ISBM Newsletter


The ISBM Newsletter is regularly distributed. The most current newsletter is from December 2021 and was edited by Susanne Fischer.


Current Newsletter: Number 31 - December 2021

Letter from the Editor

 

Dear ISBM Members,

 

The seasons have dramatically changed in Switzerland since we have all see each other at the first virtual ICBM and I am grateful for the opportunity to be able to re-connect with you once again before this year is coming to an end!

 

As always, this Newsletter will update you on the most important developments of our society. First and foremost, it contains the inaugural letter by our new President, Anne H. Berman, who many of you know very well from her work as Chair of the Education and Training committee and as President Elect. Please go to page 3 to learn more about her personal background and plans for the ISBM. Dear Anne, I am so happy and excited that you will be the leader of our Society for the next years; it is already clear from your letter that you were off to a tremendous start and I wish you nothing but great success and many joyful moments as our new President! As already announced in the last issue of this Newsletter, the ISBM will make sure to maintain close ties with Urs M. Nater, our former President, who has now moved on to his new role as President Past, and you will find a thank you note for him that was publicly read at the ICBM 2021 on page 11.

 

As pointed out by the Editor in Chief of the IJBM, Michael A. Hoyt, in his letter, the ISBM is all about collaboration. After being forced to cancel the Contribution to Health and Behavior International Collaborative Awards (HBICA) in 2020 by the global pandemic, the ISBM overcompensated by significantly increasing the number of awards given away this year: Not one, not two, not three, but eight early career researchers received a prestigious HBICA in 2021! My heartfelt congratulations to all the winners, who will now have the possibility to virtually collaborate with an international mentor of their choice. On the national level, our member societies have been active in supporting the next generation of behavioural medicine professionals; a particularly beautiful example of this has been set by the Danish Society for Psychosocial Medicine (see page 14).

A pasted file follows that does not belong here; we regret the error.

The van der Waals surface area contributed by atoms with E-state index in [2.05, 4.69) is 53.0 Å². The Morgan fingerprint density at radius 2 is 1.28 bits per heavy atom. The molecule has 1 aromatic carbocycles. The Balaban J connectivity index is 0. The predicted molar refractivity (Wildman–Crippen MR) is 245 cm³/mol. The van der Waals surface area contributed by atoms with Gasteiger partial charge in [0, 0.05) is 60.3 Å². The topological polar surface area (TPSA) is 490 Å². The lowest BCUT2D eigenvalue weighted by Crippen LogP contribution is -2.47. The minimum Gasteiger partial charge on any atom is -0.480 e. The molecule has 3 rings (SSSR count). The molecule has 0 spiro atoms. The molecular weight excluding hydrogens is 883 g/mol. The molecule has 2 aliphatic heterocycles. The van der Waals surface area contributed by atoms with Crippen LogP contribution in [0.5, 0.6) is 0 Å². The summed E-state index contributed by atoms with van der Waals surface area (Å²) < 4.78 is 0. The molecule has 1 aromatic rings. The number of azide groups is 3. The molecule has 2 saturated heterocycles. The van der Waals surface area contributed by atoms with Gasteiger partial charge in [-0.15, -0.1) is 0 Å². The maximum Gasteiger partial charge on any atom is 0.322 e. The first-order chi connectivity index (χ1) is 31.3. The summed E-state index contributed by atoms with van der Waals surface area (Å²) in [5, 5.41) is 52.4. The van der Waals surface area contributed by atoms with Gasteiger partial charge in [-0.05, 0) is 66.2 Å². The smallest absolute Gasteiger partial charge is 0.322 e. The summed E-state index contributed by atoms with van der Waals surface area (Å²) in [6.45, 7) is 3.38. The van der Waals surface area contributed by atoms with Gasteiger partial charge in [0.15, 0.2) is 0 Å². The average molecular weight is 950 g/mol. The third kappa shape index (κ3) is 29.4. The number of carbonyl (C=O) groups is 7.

Speaking of collaboration: The interviewee of this issue’s luminaries in behavioural medicine section is a true facilitator of both national and international collaboration – and someone whose dedicated goal is to translate behavioural medicine into public health and clinical practice. I am thrilled that Emeritus Professor Joseph Tak Fai Lau did not shy away from answering the five trickiest questions in behavioural medicine that are the ISBM questionnaire. Professor Lau is not only a recipient of the ISBM Distinguished Scientist Award this year, but also been given the ISBM International Collaboration Award in 2019. You will find a recent example of his outstanding networking talent on page 14.

 

I was also lucky enough to be able to once again quiz our member societies about one of the most pressing global challenges presented to society. This time, Bryan Cleal, Kaori Honjo, and Emily Kothe have reported back about their countries’ take on gender diversity – in particular as it applies to research in behavioural medicine. I highly recommend to read their most intriguing answers on page 18.

 

Lastly, I would like to take the opportunity to thank you all for your many contributions to this Newsletter this year; I have greatly enjoyed collaborating with you and getting to know you over the last months and am very much looking forward to continuing our work in 2022!

 

Suzanne Fischer

Editor of the ISBM Newsletter